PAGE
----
The prices for me was a bit of a special case since both @陈小杰 (Xiao-Jie Chen) and Yi Chen had gotten interested in the case. I paid much less than I would have, thanks to their kindness and care. But normally a new motor would be $250, a new controller $280 and new batteries would be $588. Good to know though is that Yi Chen of Rockwheel Store normally leaves an informal warranty for a year, 6 months for batteries. You'd have to send back the parts, but in some cases a video demonstrating the fault can be enough. Much of that depends on what part and wether they want the part for testing and control.
Much of my woes about cables and connectors seem to be ironed out. The new connectors look way better than the old, but I will follow up on that when I get the parts.
The early criticism was burnt out controllers after just a hundred kilometers or so, I don't know what that was all about. My problem seem to be the gyro, but temperatures in the controller have been consistently low or even remarkably low. If you go slow uphill for a stretch, it may rise as high as 70°C, but as long as you have some speed the cooling system is remarkable. Going at a slight elevation at 15mph I never topped 40°C on flat ground and 20mph I never topped 36°C. At times I think the cables heated up some, but I never made any persistent hill climbing like what got @Marty Backe's ACM fried, so I don't know how bad that would become.
Physically there i a choke-point for the cables on each side of the board leading down to the battery compartment, and of course the choke-point of the cables into the motor. I don't think that is a big problem as long as you don't go crawling uphill for very long, since the choke-points are physically inside the heat-sink.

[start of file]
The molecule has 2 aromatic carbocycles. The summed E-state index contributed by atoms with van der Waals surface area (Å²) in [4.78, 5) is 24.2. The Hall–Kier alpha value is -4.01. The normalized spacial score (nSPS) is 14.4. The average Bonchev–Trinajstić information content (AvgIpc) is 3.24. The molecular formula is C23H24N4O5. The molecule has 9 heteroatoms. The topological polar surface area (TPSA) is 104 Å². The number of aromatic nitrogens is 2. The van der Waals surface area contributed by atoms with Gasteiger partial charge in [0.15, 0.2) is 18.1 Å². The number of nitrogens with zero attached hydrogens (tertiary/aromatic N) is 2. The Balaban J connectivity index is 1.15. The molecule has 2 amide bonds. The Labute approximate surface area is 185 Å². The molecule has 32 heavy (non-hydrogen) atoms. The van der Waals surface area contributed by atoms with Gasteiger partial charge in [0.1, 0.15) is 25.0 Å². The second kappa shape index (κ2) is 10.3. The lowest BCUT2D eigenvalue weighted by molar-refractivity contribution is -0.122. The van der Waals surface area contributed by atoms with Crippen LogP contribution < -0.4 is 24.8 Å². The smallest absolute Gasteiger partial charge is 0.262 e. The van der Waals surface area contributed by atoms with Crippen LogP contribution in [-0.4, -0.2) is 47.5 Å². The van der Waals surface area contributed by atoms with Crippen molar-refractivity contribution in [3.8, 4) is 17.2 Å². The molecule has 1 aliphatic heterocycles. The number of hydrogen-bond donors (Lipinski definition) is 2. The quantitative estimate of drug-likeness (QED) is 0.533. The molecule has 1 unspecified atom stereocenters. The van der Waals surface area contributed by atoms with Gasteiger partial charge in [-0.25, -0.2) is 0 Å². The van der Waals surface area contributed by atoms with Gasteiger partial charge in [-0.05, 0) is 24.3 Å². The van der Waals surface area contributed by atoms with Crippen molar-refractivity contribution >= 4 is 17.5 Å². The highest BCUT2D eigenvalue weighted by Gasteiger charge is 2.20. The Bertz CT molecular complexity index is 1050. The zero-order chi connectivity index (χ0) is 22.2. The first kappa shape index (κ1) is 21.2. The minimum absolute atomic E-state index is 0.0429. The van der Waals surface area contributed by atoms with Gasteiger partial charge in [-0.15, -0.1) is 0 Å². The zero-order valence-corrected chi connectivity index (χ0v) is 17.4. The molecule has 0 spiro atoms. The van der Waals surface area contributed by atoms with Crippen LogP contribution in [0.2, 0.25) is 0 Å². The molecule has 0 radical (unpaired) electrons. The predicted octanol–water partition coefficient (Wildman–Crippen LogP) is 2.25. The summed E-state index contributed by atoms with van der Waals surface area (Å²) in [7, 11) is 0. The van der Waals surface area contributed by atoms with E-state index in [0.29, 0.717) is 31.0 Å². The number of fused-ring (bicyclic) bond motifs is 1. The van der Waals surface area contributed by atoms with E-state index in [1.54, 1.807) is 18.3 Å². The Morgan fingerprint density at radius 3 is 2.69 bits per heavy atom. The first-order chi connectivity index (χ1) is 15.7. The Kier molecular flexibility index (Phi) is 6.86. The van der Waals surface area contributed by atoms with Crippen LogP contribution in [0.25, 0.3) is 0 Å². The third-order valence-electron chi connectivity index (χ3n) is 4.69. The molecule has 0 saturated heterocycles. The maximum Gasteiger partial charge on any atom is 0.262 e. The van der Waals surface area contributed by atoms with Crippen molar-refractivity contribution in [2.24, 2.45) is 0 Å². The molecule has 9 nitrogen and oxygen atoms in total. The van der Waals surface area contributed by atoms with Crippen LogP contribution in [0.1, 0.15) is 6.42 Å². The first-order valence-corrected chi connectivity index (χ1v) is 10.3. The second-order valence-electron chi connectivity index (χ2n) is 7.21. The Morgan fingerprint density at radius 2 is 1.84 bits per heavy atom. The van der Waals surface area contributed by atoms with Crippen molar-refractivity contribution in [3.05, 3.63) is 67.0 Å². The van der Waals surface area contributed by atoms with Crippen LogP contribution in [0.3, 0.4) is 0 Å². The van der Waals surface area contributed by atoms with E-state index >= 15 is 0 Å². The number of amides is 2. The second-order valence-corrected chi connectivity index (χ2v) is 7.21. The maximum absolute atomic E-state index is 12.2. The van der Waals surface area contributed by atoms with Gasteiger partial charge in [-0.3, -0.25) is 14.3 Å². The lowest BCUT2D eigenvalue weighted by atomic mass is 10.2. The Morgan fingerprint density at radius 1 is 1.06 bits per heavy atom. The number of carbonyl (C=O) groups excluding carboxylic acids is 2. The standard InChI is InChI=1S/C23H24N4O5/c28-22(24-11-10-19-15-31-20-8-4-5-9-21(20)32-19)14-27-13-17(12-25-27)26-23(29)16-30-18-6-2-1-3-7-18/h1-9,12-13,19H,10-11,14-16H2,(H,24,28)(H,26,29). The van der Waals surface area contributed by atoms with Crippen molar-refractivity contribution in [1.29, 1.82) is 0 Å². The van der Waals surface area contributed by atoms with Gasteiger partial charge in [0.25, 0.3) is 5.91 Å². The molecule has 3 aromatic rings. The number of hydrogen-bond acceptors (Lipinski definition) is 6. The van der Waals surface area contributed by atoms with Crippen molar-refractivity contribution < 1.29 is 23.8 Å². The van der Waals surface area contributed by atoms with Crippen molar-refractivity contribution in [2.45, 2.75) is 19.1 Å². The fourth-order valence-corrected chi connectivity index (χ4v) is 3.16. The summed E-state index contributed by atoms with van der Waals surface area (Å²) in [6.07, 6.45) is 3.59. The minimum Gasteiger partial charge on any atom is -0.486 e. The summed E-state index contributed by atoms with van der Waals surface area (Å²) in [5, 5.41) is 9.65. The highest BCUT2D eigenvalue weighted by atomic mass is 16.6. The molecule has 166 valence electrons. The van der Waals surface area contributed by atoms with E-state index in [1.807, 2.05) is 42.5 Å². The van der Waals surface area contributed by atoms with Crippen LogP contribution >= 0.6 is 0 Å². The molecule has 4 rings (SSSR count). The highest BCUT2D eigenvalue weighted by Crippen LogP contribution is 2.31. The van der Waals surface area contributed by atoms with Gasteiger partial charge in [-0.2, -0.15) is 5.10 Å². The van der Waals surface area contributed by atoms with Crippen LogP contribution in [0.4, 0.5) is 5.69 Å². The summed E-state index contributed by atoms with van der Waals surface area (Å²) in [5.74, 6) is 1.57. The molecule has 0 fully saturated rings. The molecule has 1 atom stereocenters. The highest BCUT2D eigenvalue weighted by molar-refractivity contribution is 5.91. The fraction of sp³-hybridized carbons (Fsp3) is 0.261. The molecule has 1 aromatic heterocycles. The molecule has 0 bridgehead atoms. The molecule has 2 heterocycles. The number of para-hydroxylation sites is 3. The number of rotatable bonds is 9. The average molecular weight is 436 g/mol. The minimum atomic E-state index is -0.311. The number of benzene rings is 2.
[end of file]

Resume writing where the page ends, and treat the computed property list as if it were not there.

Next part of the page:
So in reliability most problems actually lies in the shell design. Part of it are that it could be thicker in places, part of it are tight tolerances in the heat-sink, part of it are screws that could be more substantial - but the screws for connecting motor and shell are very good. Those choke-points I mentioned are overall unnecessary, there are a few simple choices that could have been made to move the water-proofing from "OK in rain" to "OK to use your garden hose". The board could have been laquered to avoid problems with condensation. And simple silicon-liners in the covers and around the board housing, would basically have made it more or less waterproof. I think it would be relatively easy to fix yourself if you're willing to open it up and carefully use some sealant in the relevant places. The battery placement helps, since they're basically water-tight to above the axle.
Concerning serviceability, the covers are very easy to open up, while the board is rather more inaccessible. The connection between board-cover and heat-sink is a point that requires real care, as it is far to easy to break something. Getting the wheel out to fix punctures is somewhat of a pain, as it requires removing the whole board and heat-sink assembly with all the cables and then loosening the screws in the shell. When you actually get it to loosen up, it is simple to do the rest. The method of pedal assembly is very good, and not very likely to loosen by vibration. As I understand it, it is reminiscent of the KS-solution with a top and bottom part of the assembly connected by two fat and long bolts that force the connection tight.
So what is the conclusion?
Well, if you're willing to learn how to do the work yourself, it's a wheel as good as any. But servicing has a slightly higher learning curve than for example GWs wheels. Spares (any spares) can be had through Rockwheel Store, just ask Yi Chen about what you need if you don't find it in the inventory.
I think I was a bit unlucky with my motor breaking down, and I can't escape the suspicion that the interference of loose metal in the wheel somehow affected the board and made the gyro go crazy. I think it's a fluke though, and not a fault you should expect to happen to many wheels. In fact Yi Chen said that through the years he's managed Rockwheel Store, this was a first.